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Classified in Philosophy and ethics

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Satire refers to any writing, in poetry or prose, with the purpose to ridicule, censure(criticize unfavorably) and correct the vices, follies, stupidities and corruptions of the society, which threatened to be contrary to the maintenance of good moral order and literary discipline.  The best and most representative works are found in those written by Pope and Swift, two masters of satire. Some Satire is meant to make us laugh at human foolishness and weaknesses; some satire is meant to make us angry about human vices and crimes. Satire can be aimed at humanity in general,           Stereotyped groups, or a particular person.

There are some techniques :

-Exaggeration: To enlarge, increase, or represent something beyond normal bounds so that it becomes ridiculous and its faults can be seen. Caricature is the exaggeration of a physical feature or trait. Cartoons, especially political cartoons, provide extensive examples of caricature. Burlesque is the ridiculous exaggeration of language. Incongruity: To present things that are out of place or are absurd in relation to its surroundings.

- Parody: To imitate and ridicule the original.

- Reversal: To present the opposite of the normal order.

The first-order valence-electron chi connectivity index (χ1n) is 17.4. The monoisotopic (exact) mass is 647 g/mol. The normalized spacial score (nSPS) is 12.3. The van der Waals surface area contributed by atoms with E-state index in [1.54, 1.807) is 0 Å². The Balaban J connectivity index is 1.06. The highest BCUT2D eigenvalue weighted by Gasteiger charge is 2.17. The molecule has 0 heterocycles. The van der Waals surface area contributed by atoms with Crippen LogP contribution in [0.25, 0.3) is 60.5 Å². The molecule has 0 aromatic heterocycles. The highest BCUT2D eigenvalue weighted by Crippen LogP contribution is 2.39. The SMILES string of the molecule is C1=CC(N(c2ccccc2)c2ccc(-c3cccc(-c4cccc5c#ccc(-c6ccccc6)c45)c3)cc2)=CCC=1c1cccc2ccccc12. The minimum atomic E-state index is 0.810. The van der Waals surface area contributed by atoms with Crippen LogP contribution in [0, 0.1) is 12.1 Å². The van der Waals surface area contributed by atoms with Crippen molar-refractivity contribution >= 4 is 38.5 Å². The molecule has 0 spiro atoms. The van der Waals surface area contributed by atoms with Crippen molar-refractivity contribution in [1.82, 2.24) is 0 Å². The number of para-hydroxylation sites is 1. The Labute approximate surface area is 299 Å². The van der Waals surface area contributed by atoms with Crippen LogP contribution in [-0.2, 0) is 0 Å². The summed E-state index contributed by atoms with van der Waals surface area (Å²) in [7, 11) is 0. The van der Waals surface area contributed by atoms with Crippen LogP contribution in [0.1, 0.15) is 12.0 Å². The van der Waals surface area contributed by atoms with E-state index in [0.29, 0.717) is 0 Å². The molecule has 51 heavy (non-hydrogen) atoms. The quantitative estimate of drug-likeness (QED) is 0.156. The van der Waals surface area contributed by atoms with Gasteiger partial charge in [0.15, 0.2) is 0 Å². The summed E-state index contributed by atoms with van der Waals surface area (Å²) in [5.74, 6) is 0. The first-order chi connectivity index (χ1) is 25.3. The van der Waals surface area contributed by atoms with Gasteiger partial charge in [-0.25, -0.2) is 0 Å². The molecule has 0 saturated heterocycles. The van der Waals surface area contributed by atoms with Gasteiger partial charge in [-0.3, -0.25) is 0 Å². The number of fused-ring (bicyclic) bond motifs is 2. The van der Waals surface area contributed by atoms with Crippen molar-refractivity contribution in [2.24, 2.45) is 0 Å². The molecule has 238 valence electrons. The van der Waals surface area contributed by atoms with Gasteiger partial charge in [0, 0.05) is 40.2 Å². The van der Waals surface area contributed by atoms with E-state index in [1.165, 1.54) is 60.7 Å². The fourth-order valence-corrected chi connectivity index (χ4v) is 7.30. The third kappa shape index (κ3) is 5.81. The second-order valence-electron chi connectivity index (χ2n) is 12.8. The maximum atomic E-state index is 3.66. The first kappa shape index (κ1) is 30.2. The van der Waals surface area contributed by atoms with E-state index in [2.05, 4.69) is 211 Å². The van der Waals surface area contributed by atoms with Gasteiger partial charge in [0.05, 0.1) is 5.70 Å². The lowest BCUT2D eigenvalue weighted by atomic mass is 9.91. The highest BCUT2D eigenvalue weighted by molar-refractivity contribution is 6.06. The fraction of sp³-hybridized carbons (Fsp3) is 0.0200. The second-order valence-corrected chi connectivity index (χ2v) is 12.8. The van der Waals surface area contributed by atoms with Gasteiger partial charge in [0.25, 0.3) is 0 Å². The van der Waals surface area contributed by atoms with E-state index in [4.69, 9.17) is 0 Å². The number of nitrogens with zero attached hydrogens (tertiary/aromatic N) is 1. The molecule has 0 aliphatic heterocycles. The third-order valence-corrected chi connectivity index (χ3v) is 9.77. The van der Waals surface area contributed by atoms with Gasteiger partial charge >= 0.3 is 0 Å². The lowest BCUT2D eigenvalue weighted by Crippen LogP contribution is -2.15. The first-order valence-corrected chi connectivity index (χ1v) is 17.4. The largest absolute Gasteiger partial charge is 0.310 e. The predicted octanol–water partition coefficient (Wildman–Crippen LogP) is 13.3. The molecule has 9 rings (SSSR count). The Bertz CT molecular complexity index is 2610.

- Sarcasm

-Verbal irony.

Gulliver’s Travels, Jonathan’s best fictional work, was published in 1726. The book contains four parts, each dealing with one particular voyage during which Gulliver meets with extraordinary adventures. The parts are: A voyage to Liliput, Brobdingnag, The Flying Island of Laputa and Houyhnhnms.  It is a severe attack on the political parties of the time and the religious controversies between different denominations within Christianity. Swift uses here mocking satire, social-political satire and allegory.

Swift’s Skill in Gulliver’s Travels

The first two parts are generally considered the best paired-up work. Here, man is observed from both ends of a telescope.

The exaggerated smallness in part 1 works just as effectively as the exaggerated largeness in part 2. The similarities between human beings and the Lilliputians and the contrast between the Brobdingan giants and human beings both bear reference to the possibilities of human state. Part 3 furthers the criticism of the western civilization and deals with false illusion about science, philosophy, history and immortality. The last part deals with a question: What on earth is a human being?

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